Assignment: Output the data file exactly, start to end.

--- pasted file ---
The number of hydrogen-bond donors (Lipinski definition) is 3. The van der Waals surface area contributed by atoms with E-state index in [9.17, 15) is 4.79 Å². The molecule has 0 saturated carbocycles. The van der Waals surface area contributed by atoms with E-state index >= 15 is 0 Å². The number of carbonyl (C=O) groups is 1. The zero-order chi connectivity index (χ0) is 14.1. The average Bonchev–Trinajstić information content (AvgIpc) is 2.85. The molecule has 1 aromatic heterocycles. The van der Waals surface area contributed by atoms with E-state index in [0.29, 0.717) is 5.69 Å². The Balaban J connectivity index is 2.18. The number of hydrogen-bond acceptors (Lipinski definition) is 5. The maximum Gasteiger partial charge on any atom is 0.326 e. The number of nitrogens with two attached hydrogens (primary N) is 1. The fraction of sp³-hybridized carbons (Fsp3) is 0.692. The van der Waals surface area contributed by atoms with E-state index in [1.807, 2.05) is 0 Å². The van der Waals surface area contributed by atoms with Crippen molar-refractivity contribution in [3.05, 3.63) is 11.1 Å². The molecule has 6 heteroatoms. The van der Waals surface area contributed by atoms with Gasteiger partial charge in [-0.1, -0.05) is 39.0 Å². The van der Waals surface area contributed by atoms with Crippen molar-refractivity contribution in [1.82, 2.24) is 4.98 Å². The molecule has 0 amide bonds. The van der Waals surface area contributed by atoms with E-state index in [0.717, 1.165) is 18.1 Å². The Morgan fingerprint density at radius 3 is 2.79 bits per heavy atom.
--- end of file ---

The number of hydrogen-bond donors (Lipinski definition) is 3. The van der Waals surface area contributed by atoms with E-state index in [9.17, 15) is 4.79 Å². The molecule has 0 saturated carbocycles. The van der Waals surface area contributed by atoms with E-state index >= 15 is 0 Å². The number of carbonyl (C=O) groups is 1. The zero-order chi connectivity index (χ0) is 14.1. The average Bonchev–Trinajstić information content (AvgIpc) is 2.85. The molecule has 1 aromatic heterocycles. The van der Waals surface area contributed by atoms with E-state index in [0.29, 0.717) is 5.69 Å². The Balaban J connectivity index is 2.18. The number of hydrogen-bond acceptors (Lipinski definition) is 5. The maximum Gasteiger partial charge on any atom is 0.326 e. The number of nitrogens with two attached hydrogens (primary N) is 1. The fraction of sp³-hybridized carbons (Fsp3) is 0.692. The van der Waals surface area contributed by atoms with E-state index in [1.807, 2.05) is 0 Å². The van der Waals surface area contributed by atoms with Crippen molar-refractivity contribution in [3.05, 3.63) is 11.1 Å². The molecule has 6 heteroatoms. The van der Waals surface area contributed by atoms with Gasteiger partial charge in [-0.1, -0.05) is 39.0 Å². The van der Waals surface area contributed by atoms with Crippen molar-refractivity contribution in [1.82, 2.24) is 4.98 Å². The molecule has 0 amide bonds. The van der Waals surface area contributed by atoms with E-state index in [0.717, 1.165) is 18.1 Å². The Morgan fingerprint density at radius 3 is 2.79 bits per heavy atom.